Sunday, May 17, 2015

The Happy Christian by David Murray

A few months ago, before the wretchedness of another freezing cold winter finally melted into the beautiful spring I see outside as I write this, I did something I don't do a whole lot of, I accepted a Christian book for review.  It probably doesn't make any sense for my blog, I don't share a lot about my Christian faith here, even though it undoubtedly means a lot to me and is at the heart of who I am (and want to be!), so I know I probably don't have a big audience for such a review here.  That said, I am a Christian, and this past winter I was struggling with unhappiness in a major way for no especially apparent reason, so when the pitch for The Happy Christian: Ten Ways to Be a Joyful Believer in a Gloomy World appeared in my mailbox, I suspected it could be just the sort of book I could benefit from reading.  I don't intend to preach at anybody, but I hope you'll bear with me while I share about a good book that's not my usual fare.

It's tough to be happy, even in a time and place where a lot of people have relatively more peace, more wealth, and more freedom than ever.  We live in a world where, thanks to the 24 hour news cycle, we can be bombarded by bad news literally all the time.  Time or distance no longer separate us from the pain of the world at large, which is great if we can pray and even physically lend a hand, but can also lead to sense of hopelessness as images of catastrophe and injustice come to us from all over the world.  Even without that, there's our own brains that start to work against us, trained from a young age to critique and pick out the bad and set about the project of correcting it, it's not always easy for us to zoom in on the good in any situation.  In our daily race against the clock to accomplish all the things on our to do list before another day is lost, it's all too easy to get down and depressed about all the things we're not doing and all the less than ideal situations we can't fix until pessimism is always the order of the day.  Murray observes all this in The Happy Christian and then gets down to applying gospel truths and modern positive psychology in a series of "formulas" meant to help us escape from the downward spiral of hopelessness it's too easy to get trapped in.

Murray's decision to marry up psychology with biblical teaching is an interesting and effective one.  Murray's chapters are filled with the scientific value of optimism, prescriptions for how much negativity can be mixed with positivity to still live a hopeful, happy life, and scientific evidence for the daily practice of more positive habits that can be exercised by Christians in conjunction with their faith.  In the course of it all, Murray makes a good case for how modern positive psychology is is right in line with God's will and promise for our lives.

Though I appreciated the psychology aspect, I was much more in tune with the chapters that leaned more on biblical teaching.  The chapter about our daily duel with our to-do lists that always ends in disappointment was cast in a different light when Murray reminds readers that Jesus's work, the hardest and most important, is already done.  Additionally, the chapter about taking more joy in our work by doing everything with passion and honesty to the glory of God, and how that can give meaning and purpose to even the most insignificant of jobs, really hit home.  Murray even closes with a very prescient topic for this day and age: diversity.  In this chapter he makes a great case for God's desire to reach all nations and for how diversifying our communities and our churches is key in future joy as we each stand to reap the benefits of plugging in every race and culture's strengths into a united church.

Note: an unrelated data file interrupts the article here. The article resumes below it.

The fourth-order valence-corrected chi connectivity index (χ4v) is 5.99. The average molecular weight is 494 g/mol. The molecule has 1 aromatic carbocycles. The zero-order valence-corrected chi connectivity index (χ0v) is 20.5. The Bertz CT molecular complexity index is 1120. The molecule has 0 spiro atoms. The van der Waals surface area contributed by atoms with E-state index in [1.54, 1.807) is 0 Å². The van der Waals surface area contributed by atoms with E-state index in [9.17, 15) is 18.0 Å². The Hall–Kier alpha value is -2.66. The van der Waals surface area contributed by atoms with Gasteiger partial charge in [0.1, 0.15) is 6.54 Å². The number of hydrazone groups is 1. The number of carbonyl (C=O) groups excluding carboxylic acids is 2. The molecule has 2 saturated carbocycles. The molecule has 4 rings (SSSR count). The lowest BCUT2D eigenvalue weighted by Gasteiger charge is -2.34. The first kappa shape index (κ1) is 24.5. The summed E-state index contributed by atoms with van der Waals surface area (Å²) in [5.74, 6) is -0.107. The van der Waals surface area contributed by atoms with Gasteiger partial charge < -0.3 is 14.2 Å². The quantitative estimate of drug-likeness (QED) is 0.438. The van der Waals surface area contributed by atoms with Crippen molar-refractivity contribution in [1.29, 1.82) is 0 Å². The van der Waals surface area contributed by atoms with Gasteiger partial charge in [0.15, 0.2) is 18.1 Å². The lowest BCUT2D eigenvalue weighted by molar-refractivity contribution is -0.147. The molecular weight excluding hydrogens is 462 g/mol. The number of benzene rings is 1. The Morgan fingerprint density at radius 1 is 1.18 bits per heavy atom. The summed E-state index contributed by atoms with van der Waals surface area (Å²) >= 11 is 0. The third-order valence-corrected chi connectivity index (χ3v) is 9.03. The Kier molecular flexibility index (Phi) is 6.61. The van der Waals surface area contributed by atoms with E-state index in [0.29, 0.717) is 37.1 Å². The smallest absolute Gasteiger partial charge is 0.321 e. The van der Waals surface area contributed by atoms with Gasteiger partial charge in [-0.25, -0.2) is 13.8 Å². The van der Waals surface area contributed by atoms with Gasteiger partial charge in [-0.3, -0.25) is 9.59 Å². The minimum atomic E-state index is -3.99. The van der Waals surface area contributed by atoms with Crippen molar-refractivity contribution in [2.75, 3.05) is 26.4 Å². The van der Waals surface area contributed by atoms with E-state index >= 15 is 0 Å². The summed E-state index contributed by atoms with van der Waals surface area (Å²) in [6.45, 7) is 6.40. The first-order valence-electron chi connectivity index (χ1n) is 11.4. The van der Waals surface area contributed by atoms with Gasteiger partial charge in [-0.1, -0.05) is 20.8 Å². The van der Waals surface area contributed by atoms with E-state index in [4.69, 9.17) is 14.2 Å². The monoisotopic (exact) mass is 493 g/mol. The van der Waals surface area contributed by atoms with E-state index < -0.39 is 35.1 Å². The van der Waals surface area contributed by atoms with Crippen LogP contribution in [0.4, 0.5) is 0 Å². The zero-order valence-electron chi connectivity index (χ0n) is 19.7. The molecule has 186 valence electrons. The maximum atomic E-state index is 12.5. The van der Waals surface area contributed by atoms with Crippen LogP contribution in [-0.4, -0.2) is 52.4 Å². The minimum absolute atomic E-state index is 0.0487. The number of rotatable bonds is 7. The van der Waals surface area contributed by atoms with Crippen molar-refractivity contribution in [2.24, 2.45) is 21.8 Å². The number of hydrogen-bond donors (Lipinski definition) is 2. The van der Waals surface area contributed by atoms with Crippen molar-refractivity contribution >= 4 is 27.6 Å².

On the whole, I was impressed and encouraged by Murray's book and came away with some great insights.  Additionally, I was impressed that Murray, in addition to providing solid reasoning and theology, took the next step and provided readers of The Happy Christian with practical and often biblical ways to start introducing more hope and positivity into our lives, a practical aspect missing from too many Christian books.  I'd encourage anybody who is wondering why happiness seems to be a little too hard to hold onto, to give Murray's book a read and hope that it changes your perspective the way it changed mine.
Whatever you will complete or not today, rest in the only work that will never need to be done again.  Rest in the fact that Jesus has done the most impossible job in the world, done it perfectly, and made it available.  Take it.  Enjoy it.  Build your life on it.  Let it change your whole view of your life and work.  Use His work to put your work in perspective.  Believe His work is counted as yours.  Despite all that you fear and dread about the next ten hours - a critical boss, a vicious competitor, a looming deadline, a complaining customer, an impossible sales target, unrelenting children, monotonous drudge - you have Christ's perfect work credited to your account.  Yes, it is counted as yours, as if you did it.  Are you humble enough to receive it?

(Thanks to the publisher for providing me with a free copy for review consideration.)


  1. I enjoyed your post today very much, very insightful and not preachy at all.

  2. This sounds like a good book for anyone seeking more happiness, in this world that can be dark. As I heard in church today, when we follow Jesus we won't go wrong.